Highway traffic accidents involving semi-tractor trailers and other large commercial trucks happen hundreds of times a year. Some of those crashes result in injuries to one or more people. Still others can cause death or permanent injury to occupants in smaller, less massive motor vehicles such as minivan, sedans, economy cars and motorcycles.
Statistics also indicate that larger vehicles, such as tractor-trailer rigs, are more likely to be involved in serious multiple-vehicle collisions than passenger cars. This data also tells us that injuries resulting from truck accidents can be much more serious and many times fatal. Common injuries include spinal cord damage, severe brain trauma, broken bones and other serious and permanent bodily harm.
As Maryland trucking accident attorneys, I and my staff know that any multi-vehicle accident can be fatal, with some causing mostly minor, yet significant injuries. Although people can physically recover from such minor wrecks, even those associated medical costs can become a burden to a family already strapped for cash.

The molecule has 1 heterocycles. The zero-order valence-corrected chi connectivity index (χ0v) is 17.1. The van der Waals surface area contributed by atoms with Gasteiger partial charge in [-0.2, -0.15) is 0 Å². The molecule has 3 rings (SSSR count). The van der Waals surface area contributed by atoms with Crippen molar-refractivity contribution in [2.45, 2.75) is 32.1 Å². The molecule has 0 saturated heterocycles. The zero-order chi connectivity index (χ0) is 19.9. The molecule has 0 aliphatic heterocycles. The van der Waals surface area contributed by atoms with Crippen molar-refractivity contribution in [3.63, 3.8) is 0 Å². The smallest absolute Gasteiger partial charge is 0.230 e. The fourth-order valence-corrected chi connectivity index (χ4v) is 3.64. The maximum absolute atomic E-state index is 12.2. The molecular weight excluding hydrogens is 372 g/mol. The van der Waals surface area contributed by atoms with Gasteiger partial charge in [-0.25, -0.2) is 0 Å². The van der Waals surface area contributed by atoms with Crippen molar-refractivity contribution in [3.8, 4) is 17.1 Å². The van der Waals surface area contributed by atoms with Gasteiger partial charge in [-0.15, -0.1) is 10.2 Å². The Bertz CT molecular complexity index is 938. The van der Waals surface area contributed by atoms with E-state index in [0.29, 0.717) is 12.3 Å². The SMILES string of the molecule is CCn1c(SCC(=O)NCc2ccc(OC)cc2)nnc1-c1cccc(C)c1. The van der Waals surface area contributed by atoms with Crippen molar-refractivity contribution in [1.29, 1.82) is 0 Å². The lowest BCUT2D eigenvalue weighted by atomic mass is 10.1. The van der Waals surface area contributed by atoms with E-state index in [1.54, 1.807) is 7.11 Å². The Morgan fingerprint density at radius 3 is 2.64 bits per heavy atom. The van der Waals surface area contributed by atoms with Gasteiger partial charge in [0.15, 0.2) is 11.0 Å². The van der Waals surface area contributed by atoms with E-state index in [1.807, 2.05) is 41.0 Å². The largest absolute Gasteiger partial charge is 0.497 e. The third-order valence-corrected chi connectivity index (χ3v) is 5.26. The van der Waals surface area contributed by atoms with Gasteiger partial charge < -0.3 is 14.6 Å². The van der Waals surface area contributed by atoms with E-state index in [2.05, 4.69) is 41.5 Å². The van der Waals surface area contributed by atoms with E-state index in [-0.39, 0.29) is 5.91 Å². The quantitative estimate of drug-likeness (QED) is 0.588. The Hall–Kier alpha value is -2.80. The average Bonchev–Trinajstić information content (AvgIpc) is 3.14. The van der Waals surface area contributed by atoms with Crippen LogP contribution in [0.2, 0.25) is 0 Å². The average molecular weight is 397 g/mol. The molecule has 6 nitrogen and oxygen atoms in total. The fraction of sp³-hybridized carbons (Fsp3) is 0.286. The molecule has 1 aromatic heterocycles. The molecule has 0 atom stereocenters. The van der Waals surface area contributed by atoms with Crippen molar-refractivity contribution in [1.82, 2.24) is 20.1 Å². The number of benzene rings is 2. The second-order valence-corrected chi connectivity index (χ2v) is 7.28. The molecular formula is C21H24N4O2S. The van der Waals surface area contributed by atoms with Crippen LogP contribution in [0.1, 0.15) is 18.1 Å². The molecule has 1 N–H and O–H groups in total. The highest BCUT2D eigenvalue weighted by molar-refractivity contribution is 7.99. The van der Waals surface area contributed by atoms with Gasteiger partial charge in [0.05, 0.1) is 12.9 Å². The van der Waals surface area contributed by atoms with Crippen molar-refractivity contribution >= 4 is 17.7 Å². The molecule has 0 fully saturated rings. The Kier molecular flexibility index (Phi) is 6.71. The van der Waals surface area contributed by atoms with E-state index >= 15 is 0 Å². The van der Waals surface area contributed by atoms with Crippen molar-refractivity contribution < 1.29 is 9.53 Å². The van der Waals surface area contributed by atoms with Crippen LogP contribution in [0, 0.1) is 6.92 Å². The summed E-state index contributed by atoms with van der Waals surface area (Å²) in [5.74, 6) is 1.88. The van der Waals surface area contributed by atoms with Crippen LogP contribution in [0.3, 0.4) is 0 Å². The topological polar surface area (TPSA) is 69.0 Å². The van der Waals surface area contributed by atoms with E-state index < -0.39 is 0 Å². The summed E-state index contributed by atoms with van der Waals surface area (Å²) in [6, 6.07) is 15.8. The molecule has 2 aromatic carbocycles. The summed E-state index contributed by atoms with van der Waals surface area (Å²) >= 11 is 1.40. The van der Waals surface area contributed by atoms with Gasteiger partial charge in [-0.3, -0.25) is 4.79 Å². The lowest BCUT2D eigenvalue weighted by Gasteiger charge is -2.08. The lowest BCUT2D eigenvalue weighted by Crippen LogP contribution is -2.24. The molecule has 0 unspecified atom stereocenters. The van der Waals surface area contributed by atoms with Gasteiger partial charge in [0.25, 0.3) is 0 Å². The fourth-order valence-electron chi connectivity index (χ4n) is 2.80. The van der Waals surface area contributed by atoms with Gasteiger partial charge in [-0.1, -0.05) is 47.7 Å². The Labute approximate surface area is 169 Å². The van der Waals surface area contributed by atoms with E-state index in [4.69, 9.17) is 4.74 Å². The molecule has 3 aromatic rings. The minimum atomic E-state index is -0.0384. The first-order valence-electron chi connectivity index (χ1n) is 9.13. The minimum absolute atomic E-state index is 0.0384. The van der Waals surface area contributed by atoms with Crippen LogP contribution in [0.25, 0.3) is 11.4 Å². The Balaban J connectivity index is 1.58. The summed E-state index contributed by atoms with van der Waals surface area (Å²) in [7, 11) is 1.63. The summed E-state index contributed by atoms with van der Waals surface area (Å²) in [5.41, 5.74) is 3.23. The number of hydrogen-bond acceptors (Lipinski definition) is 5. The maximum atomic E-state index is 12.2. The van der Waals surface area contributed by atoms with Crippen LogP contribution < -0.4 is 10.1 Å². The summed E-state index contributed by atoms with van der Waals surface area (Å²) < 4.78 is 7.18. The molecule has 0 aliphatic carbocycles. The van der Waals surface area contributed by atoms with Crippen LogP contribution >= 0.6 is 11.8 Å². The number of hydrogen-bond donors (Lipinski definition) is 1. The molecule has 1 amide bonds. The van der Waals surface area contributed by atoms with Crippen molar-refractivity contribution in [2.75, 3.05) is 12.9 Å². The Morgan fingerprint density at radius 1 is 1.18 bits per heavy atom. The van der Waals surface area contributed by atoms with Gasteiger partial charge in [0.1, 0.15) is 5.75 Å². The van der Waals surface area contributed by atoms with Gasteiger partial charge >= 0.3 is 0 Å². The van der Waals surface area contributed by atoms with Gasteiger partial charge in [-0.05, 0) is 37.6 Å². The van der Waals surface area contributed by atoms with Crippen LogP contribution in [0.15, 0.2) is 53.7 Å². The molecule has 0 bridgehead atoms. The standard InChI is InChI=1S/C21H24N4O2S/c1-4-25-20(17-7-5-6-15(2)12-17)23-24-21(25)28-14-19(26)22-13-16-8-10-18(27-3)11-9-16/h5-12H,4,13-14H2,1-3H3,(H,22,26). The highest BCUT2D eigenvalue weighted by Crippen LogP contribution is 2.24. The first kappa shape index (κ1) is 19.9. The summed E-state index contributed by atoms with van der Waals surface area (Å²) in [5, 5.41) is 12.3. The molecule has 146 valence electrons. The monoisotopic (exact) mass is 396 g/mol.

A recent accident along Maryland’s Interstate 95 near Route 32 was one of the luckier types of 18-wheeler wrecks as it resulted in few serious injuries. However, it did show that there is always potential for disaster any time, any where.
According to news reports, the southbound portion of I-95 near Columbia, MD, was the site of a flipped 18-wheel trash hauler. Vehicles of this size can weight as much as 50,000 to 80,000 pounds depending on the type of cargo being carried. In this case, the truck was traveling along the entrance ramp to I-95 South around half past seven in the morning. As the driver of the rig negotiated the ramp connecting Route 32 to I-95, the vehicle suddenly overturned for some reason. Debris was scattered across all lanes and southbound traffic had to be stopped.
There were no serious injuries, although the truck driver likely required some attention. Because the it was an open trailer, debris was scattered all across the southbound lanes of I-95.
I-95 Southbound In Maryland Reopened After Tractor Trailer Carrying Trash Overturns, WUSA9.com, June 29, 2010